So how would you qualify Duncan’s version of your position?
Andrew Duncan’s mischaracterization of me comes to this: I was never in the heart of the Cambridge school, because to be in the heart of something you have to be taken to heart, and that didn’t happen.
Moreover, I have never been a part of the mainstream, because aside from a small and fluctuating group of people who promote each other in or via the Metropolis, I don’t think there is a mainstream. There are just lots of people who don’t get allowed into the more forward echelons of the avant garde, or into that nebulous metropolitan conspiracy. These others publish where they can, try to build up a readership which is larger than their expanded address books, hope that they’ll get reviewed, and that their books will sell in reasonable enough numbers for the publisher to think it worth putting out a next one.
They rarely win prizes, don’t often get invited to read at festivals, are not usually the subject of specialist articles, and work somewhere in the penumbra between the small metropolitan in-crowd, and total obscurity.
I’ve been fairly lucky, and hard-working — and as a result, I’m in that half-light. But to call this the mainstream is neither to understand my poetry, nor to have read it with much care — nor to care about having better descriptions of a culture than that crudest of us/ them binarisms.
I partly moved away because I could no longer credit the identification of what may be innovative formalisms with advanced politics. I don’t, for example, think that the poetry I have to write is in any sense formally conservative. I don’t call rhyming or having prose syntax or having stanzas, or using the stress-timed metres of spoken English, or using the varied line lengths of the English pindarick, or of free-verse for that matter, or syllabics (all of which I can and have used) either conservative or radical. I repudiate as clichéd and nonsensical the entire analogy, even in its more sophisticated manifestations, from whichever flank of the false and symbiotically-linked binarism it comes.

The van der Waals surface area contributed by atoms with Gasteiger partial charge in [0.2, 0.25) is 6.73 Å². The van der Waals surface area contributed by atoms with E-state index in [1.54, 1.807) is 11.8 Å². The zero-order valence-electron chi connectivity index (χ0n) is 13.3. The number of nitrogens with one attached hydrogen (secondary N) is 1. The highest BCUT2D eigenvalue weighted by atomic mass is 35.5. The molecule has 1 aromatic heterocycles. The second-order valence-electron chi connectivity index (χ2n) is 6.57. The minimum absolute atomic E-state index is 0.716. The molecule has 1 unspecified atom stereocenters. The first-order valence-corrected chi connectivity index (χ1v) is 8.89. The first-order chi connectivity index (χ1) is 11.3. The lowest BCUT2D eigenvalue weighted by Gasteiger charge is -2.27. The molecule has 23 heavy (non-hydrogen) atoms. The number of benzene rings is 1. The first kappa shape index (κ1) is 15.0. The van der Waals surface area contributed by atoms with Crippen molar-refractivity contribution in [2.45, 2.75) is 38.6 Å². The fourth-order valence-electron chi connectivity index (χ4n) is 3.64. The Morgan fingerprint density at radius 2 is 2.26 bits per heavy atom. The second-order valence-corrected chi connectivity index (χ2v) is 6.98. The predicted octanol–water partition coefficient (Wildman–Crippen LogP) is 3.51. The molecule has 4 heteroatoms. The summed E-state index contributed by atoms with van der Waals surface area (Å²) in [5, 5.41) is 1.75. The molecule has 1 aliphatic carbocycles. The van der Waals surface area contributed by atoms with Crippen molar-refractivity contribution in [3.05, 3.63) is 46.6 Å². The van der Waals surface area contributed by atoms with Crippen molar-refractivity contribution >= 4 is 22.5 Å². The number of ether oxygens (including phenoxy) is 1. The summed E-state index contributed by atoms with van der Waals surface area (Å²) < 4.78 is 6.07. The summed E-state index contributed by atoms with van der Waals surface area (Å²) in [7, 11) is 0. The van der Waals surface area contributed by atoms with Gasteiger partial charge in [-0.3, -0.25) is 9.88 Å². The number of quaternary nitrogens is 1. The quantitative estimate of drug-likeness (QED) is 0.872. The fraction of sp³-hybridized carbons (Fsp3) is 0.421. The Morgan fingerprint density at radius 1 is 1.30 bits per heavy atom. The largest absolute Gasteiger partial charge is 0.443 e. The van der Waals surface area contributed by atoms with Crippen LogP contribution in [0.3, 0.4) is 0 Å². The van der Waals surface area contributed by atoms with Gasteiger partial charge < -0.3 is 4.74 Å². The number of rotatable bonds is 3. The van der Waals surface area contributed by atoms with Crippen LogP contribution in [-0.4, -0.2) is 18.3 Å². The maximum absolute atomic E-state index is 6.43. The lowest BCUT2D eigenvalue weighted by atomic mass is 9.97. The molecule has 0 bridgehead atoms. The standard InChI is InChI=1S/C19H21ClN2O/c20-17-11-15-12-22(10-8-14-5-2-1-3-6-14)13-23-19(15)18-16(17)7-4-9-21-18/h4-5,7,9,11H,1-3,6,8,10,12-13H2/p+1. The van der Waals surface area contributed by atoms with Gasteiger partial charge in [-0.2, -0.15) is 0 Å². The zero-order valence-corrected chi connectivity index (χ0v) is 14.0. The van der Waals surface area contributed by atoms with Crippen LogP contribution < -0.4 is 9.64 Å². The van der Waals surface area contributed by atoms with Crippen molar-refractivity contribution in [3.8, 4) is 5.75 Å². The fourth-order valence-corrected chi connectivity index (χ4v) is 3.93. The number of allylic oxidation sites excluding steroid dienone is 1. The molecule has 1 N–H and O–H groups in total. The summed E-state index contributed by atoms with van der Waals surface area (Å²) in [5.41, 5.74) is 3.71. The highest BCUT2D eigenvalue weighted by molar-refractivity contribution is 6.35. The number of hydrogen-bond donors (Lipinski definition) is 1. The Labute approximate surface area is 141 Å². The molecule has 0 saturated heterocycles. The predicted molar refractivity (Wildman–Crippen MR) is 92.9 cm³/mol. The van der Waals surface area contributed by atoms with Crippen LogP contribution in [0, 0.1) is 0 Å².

Numbers was very heterogeneous: we published many poets who would have gone smoothly into Perfect Bound. And I don’t think poets should be assigned to particular ghettos because they happen to be published by one or other of the few presses that make poetry available in a relatively visible fashion. In short, I’ve thought, lived, and written my way out of an entire Joseph Cornell exhibition of conceptual boxes, and when not being attacked for failing to have the strength of my convictions (a familiar slur on the committed pluralist) I’m pretty happy with the situation.
I’d agree that the kinds of crude distinctions you mention are frustrating and misleading, though I’ve usually found that most of the writers I respect placed in the avant garde camp are circumspect about making them.
Let me end by asking: what do you think is the magazine’s lasting achievement?
What counts in the longer run is what always did: is the material re-read? If not, it’s in perhaps permanent hibernation. No use lamenting that. All you can do is try to explain why certain things you like move you and deserve to be reread. There’s an underlying optimism there, perhaps, that, with luck and creative help, the good will out and the fake will not hold people’s attention for that long.
In this light, Perfect Bound will have done well if it contains even one or two poems per issue which are still read and talked about in another quarter of a century.